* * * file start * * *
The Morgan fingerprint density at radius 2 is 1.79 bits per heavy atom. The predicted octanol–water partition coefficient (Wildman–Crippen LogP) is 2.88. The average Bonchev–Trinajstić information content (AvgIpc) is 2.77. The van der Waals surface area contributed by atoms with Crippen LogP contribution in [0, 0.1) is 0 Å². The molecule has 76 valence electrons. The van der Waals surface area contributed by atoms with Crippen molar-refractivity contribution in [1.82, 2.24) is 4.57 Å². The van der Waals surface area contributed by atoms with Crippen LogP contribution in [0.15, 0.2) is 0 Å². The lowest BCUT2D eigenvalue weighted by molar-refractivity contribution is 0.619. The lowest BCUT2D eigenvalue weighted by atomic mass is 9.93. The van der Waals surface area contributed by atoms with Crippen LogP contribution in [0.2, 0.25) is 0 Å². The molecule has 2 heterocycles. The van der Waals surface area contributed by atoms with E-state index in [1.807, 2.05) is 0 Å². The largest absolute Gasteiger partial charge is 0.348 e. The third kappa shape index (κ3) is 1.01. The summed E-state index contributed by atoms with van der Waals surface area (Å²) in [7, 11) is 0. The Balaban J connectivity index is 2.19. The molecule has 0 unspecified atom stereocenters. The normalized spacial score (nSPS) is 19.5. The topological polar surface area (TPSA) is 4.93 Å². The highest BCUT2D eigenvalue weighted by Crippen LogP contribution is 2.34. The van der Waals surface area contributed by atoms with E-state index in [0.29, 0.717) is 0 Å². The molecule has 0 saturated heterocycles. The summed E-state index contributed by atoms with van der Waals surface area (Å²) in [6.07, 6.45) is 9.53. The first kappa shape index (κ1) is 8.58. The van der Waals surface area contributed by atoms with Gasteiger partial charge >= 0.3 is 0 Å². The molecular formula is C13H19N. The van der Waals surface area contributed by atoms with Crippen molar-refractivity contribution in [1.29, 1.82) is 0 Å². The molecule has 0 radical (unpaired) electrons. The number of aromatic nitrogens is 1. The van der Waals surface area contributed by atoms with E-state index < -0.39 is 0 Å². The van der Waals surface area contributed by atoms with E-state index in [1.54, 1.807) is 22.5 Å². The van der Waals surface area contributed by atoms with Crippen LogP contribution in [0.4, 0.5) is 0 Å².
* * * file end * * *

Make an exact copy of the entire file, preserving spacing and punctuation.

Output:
The Morgan fingerprint density at radius 2 is 1.79 bits per heavy atom. The predicted octanol–water partition coefficient (Wildman–Crippen LogP) is 2.88. The average Bonchev–Trinajstić information content (AvgIpc) is 2.77. The van der Waals surface area contributed by atoms with Crippen LogP contribution in [0, 0.1) is 0 Å². The molecule has 76 valence electrons. The van der Waals surface area contributed by atoms with Crippen molar-refractivity contribution in [1.82, 2.24) is 4.57 Å². The van der Waals surface area contributed by atoms with Crippen LogP contribution in [0.15, 0.2) is 0 Å². The lowest BCUT2D eigenvalue weighted by molar-refractivity contribution is 0.619. The lowest BCUT2D eigenvalue weighted by atomic mass is 9.93. The van der Waals surface area contributed by atoms with Crippen LogP contribution in [0.2, 0.25) is 0 Å². The molecule has 2 heterocycles. The van der Waals surface area contributed by atoms with E-state index in [1.807, 2.05) is 0 Å². The largest absolute Gasteiger partial charge is 0.348 e. The third kappa shape index (κ3) is 1.01. The summed E-state index contributed by atoms with van der Waals surface area (Å²) in [7, 11) is 0. The Balaban J connectivity index is 2.19. The molecule has 0 unspecified atom stereocenters. The normalized spacial score (nSPS) is 19.5. The topological polar surface area (TPSA) is 4.93 Å². The highest BCUT2D eigenvalue weighted by Crippen LogP contribution is 2.34. The van der Waals surface area contributed by atoms with E-state index in [0.29, 0.717) is 0 Å². The molecule has 0 saturated heterocycles. The summed E-state index contributed by atoms with van der Waals surface area (Å²) in [6.07, 6.45) is 9.53. The first kappa shape index (κ1) is 8.58. The van der Waals surface area contributed by atoms with Gasteiger partial charge >= 0.3 is 0 Å². The molecular formula is C13H19N. The van der Waals surface area contributed by atoms with Crippen molar-refractivity contribution in [1.29, 1.82) is 0 Å². The molecule has 0 radical (unpaired) electrons. The number of aromatic nitrogens is 1. The van der Waals surface area contributed by atoms with E-state index < -0.39 is 0 Å². The van der Waals surface area contributed by atoms with E-state index in [1.54, 1.807) is 22.5 Å². The van der Waals surface area contributed by atoms with Crippen LogP contribution in [0.4, 0.5) is 0 Å².